The Museum of Science and History’s latest exhibit caters to both children and adults, using highly interactive demo stations highlighting technology just beyond the horizon, drawing inspiration from real science and science fiction.
All around the exhibit you will find images from various science fiction films and franchises. You might not recognize them all, but Doctor Who fans will immediately spot the Cyberman on the lobby screen, and there are images in the main upstairs exhibit of Star Wars and Star Trek scattered around. of the main exhibition.
Make sure you access the lobby display before heading to the main event, because designing a cyborg is a lot of fun! The teleportation screen in the main area has pads that bear a striking resemblance to those used in Star Trek, and for older kids and adults, there’s technical information on the principles behind it. Harry Potter fans will appreciate the invisibility display.
Don’t expect real experiences here. Instead, they’re fun simulations of what’s possible, now and in the future. The bracelets allow you to get a “medical exam”, which of course is not a real medical exam, but what it might look like. The same groups also let you find out what your future occupation might be (mine is a robot mechanic!) It’s the kind of thing that will spark the imaginations of young people and help propel future scientists. But digitization technology, using visual encoding to determine content, is a technology that exists today and is used in museums around the world to personalize the experiences of people interested in art and culture. story. Some apps on your phone today can use these codes to activate information when you scan them next to a specific exhibit.
Where I had the most fun was the beta brain wave competition. At this convenient station, you will need two players. Each puts a band around their head that measures the person’s relaxation, tracking things like beta brain waves. Between the two players is a table with a ball in the center. The ball follows a magnetic track between the players. The more relaxed you are, the more the ball is supposed to be pushed towards the other player. If you get them all the way, you win. It is possible, in laboratories with very specialized equipment, to use the feedback of brain waves to move objects or operate a computer. In 20 years, if the application is practical, it may be less specialized and more widespread. Instruments that pick up this type of brain activity are notoriously sensitive, so anything can disturb them. But that doesn’t really matter, because it gets players thinking about how this tech works, and it’s also fun.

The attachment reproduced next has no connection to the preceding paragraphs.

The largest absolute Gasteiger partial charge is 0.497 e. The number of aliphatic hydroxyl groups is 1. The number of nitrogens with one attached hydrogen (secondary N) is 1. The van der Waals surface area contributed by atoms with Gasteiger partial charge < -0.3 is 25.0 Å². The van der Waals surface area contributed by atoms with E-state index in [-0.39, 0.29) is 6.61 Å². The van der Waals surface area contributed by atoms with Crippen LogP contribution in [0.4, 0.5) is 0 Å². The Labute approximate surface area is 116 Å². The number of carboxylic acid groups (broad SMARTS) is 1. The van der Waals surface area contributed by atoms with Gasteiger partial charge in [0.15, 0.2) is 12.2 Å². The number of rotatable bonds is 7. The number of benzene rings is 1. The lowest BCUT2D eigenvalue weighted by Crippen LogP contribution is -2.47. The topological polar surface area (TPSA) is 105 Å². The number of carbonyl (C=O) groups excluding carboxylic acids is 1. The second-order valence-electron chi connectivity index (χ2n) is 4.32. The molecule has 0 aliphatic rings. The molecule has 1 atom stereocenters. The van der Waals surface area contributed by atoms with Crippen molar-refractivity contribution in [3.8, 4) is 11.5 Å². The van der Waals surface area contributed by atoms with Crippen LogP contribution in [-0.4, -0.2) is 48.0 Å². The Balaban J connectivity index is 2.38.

MOSH curator Paul Bourcier believes that the interactive nature of “STEM-based practical and bodily stations engages both children and adults,” which leads to learning and innovative thinking. According to Bourcier, “the science fiction exhibition arouses curiosity” and he hopes that “visitors will learn from this exhibition about the advances we have made in the field of technology, as well as the opportunities for the future”.
The toughest science-tech demonstration in the room is the eye-track computer mouse. This is the current technology that actually exists, used for paraplegics or those who cannot use their hands. It takes a minute to acclimatize, but it’s quite rewarding. Of all the demo stations, this is the one that does something real and tangible. With many others, it’s hard to have a tech demo that doesn’t exist yet, so simulations of what teleportation looks like, or what invisibility would look like make it fun and accessible.
Another station called “Future Past” that you might find interesting is more historical than any of the others, retracing what we thought the future might be over decades and centuries. Each age has had a vision of what future technology might look like, and it’s fascinating to look back on those. You control what appears on the big screen, choosing the time period you want to see.
Everything is not based on IT and audiovisual. In a refreshing analog move, given the content of the exhibit, there is a drawing station with paper where kids can draw what they think the future might be towards the end of the exhibit, and where the designs can be exhibited. I liked that they weren’t on a computer screen, that they were easy to use (no one would have to share a screen), and that they used everyday tools.
If you have a range of ages to entertain yourself, Science fiction, Science of the future engages everyone from toddlers to adults. Not all practical displays reach such a wide range, but I can safely say that if you are interested in the technological possibilities, you will be engaged. Younger kids will love some of the simpler interaction stations (like the cyborg in the lobby and the invisibility demo), but older kids and adults will dig deeper into the text and some of the more complicated ideas, on everything, from wormholes to quantum mechanics.
Science fiction, Science of the future will be on display until May 13, 2018. For tickets and more information, visit theMOSH.org or call 396-MOSH.